The term ‘cell division’ refers to the process where two daughter cells are formed from the separation of a single cell. It involves nuclear division, which is referred to as mitosis, and cytokinesis, which is also referred to as cytoplasmic division. Cell division occurs in both reproduction and growth processes (Alberts et al, 2002).
Mitosis is actually the replication of cells. It involves formation of two identical cells from the parent cell. Mitosis occurs in growth and is also very useful in repairing the damaged or aging tissues in the body. It involves division of the nucleus as a part of cell division and occurs only in somatic cells. The chromosome number in mitosis remains the same. It involves all the orgasms, and the products are genetically identical to the parent. The homologous chromosomes do not pair (Henig, 2009).
Meiosis, on the other hand, involves sexual reproduction and results to the formation of four-gamete cell from the main cell. Meiosis results to the reduction by half of the chromosomes. Homologous chromosomes pair during the two divisions and the end results are four daughter cells. It leads to the formation of only sex cells. In meiosis, half of the chromosomes are compliment, and meiosis occurs in sexual reproduction.
Gregor Mendel describes the process of mitosis and meiosis through his principles of inheritance that are responsible for genetic trait transmission. Mendel did not know about chromosomes, meiosis process or genes. He describes genes as paired factors that are inherited independently. Mendel had two laws which are the law of segregation, where only a single characteristic was researched at a time, and the law of independent assortment, where he did research on two characteristics at a time (Morgan, 2007). His law of segregation states that every single characteristic is influenced by two factors. His second law, on the other hand, states that independent inheritance of factors that cause diverse characteristics.
Mitosis occurs in different stages which are divided into two main phases. The first phase is the intrekinesis, or the interphase. In this phase, the cell is not dividing. The second phase is the mitotic phase that involves the cell nucleus division and the cytoplasm division. The interphase stage is generally not regarded as part of the mitotic cell division process (Miko, 2008). This is because cells do not divide at this stage. During interphase, cells are very active. It is at this stage that deoxyribonucleic acid (DNA) is synthesized. This ensures that the new formed cells will have the identical contents of the original.
The first stage of actual mitotic division starts with the shortening of chromatin fibers. They form chromosomes that can be viewed under the light microscope. The chromosomes are made up of identical chromatids that are double stranded. The nucleus disappears at this stage, and the mitotic spindle develops from the centrosomes. The centrosomes are then pushed to the extreme ends of the cell with the extension of the microtubules (Alberts et al, 2002). The spindle is then observed to pull out to the extreme poles of the cell.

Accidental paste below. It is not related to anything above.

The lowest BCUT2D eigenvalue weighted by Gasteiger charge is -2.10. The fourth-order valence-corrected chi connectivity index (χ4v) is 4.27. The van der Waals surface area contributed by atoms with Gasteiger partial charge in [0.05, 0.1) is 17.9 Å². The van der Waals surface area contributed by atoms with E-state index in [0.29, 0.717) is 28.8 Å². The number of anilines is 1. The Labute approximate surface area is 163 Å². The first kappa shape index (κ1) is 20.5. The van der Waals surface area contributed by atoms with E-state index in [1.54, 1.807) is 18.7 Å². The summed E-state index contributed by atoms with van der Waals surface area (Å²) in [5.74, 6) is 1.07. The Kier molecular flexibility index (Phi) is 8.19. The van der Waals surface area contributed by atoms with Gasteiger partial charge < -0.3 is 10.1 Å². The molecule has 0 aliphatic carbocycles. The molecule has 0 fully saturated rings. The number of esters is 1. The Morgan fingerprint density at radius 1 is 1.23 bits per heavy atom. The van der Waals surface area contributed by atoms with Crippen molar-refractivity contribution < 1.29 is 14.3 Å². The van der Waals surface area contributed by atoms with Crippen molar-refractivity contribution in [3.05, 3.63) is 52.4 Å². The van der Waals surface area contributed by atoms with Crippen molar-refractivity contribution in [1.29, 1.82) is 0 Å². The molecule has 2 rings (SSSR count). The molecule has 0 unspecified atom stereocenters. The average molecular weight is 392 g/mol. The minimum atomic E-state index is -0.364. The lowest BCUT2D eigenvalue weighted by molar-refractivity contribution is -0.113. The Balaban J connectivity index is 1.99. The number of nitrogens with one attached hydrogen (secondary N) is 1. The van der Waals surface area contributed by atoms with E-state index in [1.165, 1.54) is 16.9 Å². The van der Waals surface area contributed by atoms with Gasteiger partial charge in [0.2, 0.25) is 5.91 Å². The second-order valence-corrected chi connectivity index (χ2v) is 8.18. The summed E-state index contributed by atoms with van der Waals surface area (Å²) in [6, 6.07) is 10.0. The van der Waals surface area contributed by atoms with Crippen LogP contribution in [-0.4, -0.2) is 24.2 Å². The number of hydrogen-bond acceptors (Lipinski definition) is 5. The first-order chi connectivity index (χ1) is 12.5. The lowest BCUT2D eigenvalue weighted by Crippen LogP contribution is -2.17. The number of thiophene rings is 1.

The second stage is the metaphase. It is mainly identified by the presence of the metaphase plate. The centromeres of the pairs of chromatids align themselves along the microtubules. This occurs at the central area of the mitotic spindle.
The third stage is the anaphase. This stage involves the separation of the chromatid pair to form chromosomes through the splitting of centromeres. The chromosomes appear ‘V’ shaped when they are pulled by the microtubules since their centromeres move ahead while the trailing arms follow.
The fourth and the last stage of mitosis is the telophase. The chromosomal movement comes to a halt before the commencement of the telophase. The identical pair of chromosomes located at the opposite poles uncoils to form a tread like chromatin structure. All the chromatin mass then gets a fresh nuclear envelope (Miko, 2008). This is followed by the nuclei appearing and the breaking up of the mitotic spindle. The final transformation in this stage is the division of the cytoplasm around the formed nuclei.
In a simple inheritance, meiosis is used to preserve the number of chromosomes in a species. This occurs where meiosis produces four varied gametes genetically. The gametes originate from a diploid cell, which contains chromosome pairs in full sets. The chromosome pairs have dissimilar alleles of genes and are thus homologous but not identical. The replication of chromosomes is a major factor of maintaining the same number of chromosomes. Meiosis occurs in two phases of division, where homologous chromosomes are separated in the first round. Sister chromatids are then separated in meiosis II resulting to the formation of four haploid cells (Henig, 2009). Each haploid cell contains equal number of chromosomes.
It is essential to note that reproduction and growth includes the processes of meiosis and mitosis. These processes have different stages, each with specific and distinct actions that take place. The cell being the basis of life houses the organelles such as the nucleus and cytoplasm that undergo division. Chromosomes are also very important in inheritance of traits since they carry the DNA which defines the traits of the offspring.